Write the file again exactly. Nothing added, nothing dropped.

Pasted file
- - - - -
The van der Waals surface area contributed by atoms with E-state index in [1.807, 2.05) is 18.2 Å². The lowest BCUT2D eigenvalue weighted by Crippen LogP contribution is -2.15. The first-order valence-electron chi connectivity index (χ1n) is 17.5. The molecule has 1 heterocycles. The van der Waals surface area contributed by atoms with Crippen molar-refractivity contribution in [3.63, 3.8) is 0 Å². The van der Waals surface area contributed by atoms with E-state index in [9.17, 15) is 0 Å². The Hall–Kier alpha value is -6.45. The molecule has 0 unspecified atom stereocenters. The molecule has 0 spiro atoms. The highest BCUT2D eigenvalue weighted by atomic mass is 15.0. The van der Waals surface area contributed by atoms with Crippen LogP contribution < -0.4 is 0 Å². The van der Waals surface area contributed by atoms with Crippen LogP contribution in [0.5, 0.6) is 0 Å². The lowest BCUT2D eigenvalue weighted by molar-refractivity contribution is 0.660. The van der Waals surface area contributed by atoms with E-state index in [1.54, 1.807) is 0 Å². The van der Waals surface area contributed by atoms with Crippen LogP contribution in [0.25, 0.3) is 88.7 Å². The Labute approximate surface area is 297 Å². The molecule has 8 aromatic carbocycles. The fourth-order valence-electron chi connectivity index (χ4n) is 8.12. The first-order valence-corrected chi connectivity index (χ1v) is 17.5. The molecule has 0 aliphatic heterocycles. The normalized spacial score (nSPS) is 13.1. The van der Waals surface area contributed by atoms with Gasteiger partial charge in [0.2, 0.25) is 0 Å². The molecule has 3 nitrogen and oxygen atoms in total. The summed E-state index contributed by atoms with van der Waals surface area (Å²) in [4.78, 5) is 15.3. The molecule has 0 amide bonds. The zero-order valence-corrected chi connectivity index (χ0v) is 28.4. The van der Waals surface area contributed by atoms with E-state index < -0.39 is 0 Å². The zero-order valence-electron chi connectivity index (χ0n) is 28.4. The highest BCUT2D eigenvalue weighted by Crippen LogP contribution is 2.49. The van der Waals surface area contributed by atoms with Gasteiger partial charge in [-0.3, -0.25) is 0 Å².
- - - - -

The van der Waals surface area contributed by atoms with E-state index in [1.807, 2.05) is 18.2 Å². The lowest BCUT2D eigenvalue weighted by Crippen LogP contribution is -2.15. The first-order valence-electron chi connectivity index (χ1n) is 17.5. The molecule has 1 heterocycles. The van der Waals surface area contributed by atoms with Crippen molar-refractivity contribution in [3.63, 3.8) is 0 Å². The van der Waals surface area contributed by atoms with E-state index in [9.17, 15) is 0 Å². The Hall–Kier alpha value is -6.45. The molecule has 0 unspecified atom stereocenters. The molecule has 0 spiro atoms. The highest BCUT2D eigenvalue weighted by atomic mass is 15.0. The van der Waals surface area contributed by atoms with Crippen LogP contribution < -0.4 is 0 Å². The van der Waals surface area contributed by atoms with Crippen LogP contribution in [0.5, 0.6) is 0 Å². The lowest BCUT2D eigenvalue weighted by molar-refractivity contribution is 0.660. The van der Waals surface area contributed by atoms with E-state index in [1.54, 1.807) is 0 Å². The van der Waals surface area contributed by atoms with Crippen LogP contribution in [0.25, 0.3) is 88.7 Å². The Labute approximate surface area is 297 Å². The molecule has 8 aromatic carbocycles. The fourth-order valence-electron chi connectivity index (χ4n) is 8.12. The first-order valence-corrected chi connectivity index (χ1v) is 17.5. The molecule has 0 aliphatic heterocycles. The normalized spacial score (nSPS) is 13.1. The van der Waals surface area contributed by atoms with Gasteiger partial charge in [0.2, 0.25) is 0 Å². The molecule has 3 nitrogen and oxygen atoms in total. The summed E-state index contributed by atoms with van der Waals surface area (Å²) in [4.78, 5) is 15.3. The molecule has 0 amide bonds. The zero-order valence-corrected chi connectivity index (χ0v) is 28.4. The van der Waals surface area contributed by atoms with E-state index < -0.39 is 0 Å². The zero-order valence-electron chi connectivity index (χ0n) is 28.4. The highest BCUT2D eigenvalue weighted by Crippen LogP contribution is 2.49. The van der Waals surface area contributed by atoms with Gasteiger partial charge in [-0.3, -0.25) is 0 Å².